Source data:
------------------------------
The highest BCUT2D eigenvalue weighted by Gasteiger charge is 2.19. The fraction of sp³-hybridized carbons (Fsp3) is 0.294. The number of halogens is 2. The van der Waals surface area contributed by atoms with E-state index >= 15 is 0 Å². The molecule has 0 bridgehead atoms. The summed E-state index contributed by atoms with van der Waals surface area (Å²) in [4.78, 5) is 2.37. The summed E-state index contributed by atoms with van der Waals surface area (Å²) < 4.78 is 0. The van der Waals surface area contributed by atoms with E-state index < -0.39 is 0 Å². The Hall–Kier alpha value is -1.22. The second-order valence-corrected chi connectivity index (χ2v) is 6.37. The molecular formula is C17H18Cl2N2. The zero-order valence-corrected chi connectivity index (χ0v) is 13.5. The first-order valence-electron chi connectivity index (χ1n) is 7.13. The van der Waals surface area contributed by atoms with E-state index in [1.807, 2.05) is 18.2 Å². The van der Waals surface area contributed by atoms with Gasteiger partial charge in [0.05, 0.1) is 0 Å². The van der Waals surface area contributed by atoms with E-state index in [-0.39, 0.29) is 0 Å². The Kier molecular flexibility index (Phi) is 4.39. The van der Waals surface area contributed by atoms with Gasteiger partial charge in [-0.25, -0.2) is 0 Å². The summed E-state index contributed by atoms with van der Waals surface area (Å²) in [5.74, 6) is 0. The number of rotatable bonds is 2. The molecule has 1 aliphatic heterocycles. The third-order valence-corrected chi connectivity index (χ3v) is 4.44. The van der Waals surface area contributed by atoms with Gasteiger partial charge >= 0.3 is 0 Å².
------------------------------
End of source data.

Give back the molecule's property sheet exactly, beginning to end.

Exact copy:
The highest BCUT2D eigenvalue weighted by Gasteiger charge is 2.19. The fraction of sp³-hybridized carbons (Fsp3) is 0.294. The number of halogens is 2. The van der Waals surface area contributed by atoms with E-state index >= 15 is 0 Å². The molecule has 0 bridgehead atoms. The summed E-state index contributed by atoms with van der Waals surface area (Å²) in [4.78, 5) is 2.37. The summed E-state index contributed by atoms with van der Waals surface area (Å²) < 4.78 is 0. The van der Waals surface area contributed by atoms with E-state index < -0.39 is 0 Å². The Hall–Kier alpha value is -1.22. The second-order valence-corrected chi connectivity index (χ2v) is 6.37. The molecular formula is C17H18Cl2N2. The zero-order valence-corrected chi connectivity index (χ0v) is 13.5. The first-order valence-electron chi connectivity index (χ1n) is 7.13. The van der Waals surface area contributed by atoms with E-state index in [1.807, 2.05) is 18.2 Å². The van der Waals surface area contributed by atoms with Gasteiger partial charge in [0.05, 0.1) is 0 Å². The van der Waals surface area contributed by atoms with E-state index in [-0.39, 0.29) is 0 Å². The Kier molecular flexibility index (Phi) is 4.39. The van der Waals surface area contributed by atoms with Gasteiger partial charge in [-0.25, -0.2) is 0 Å². The summed E-state index contributed by atoms with van der Waals surface area (Å²) in [5.74, 6) is 0. The number of rotatable bonds is 2. The molecule has 1 aliphatic heterocycles. The third-order valence-corrected chi connectivity index (χ3v) is 4.44. The van der Waals surface area contributed by atoms with Gasteiger partial charge >= 0.3 is 0 Å².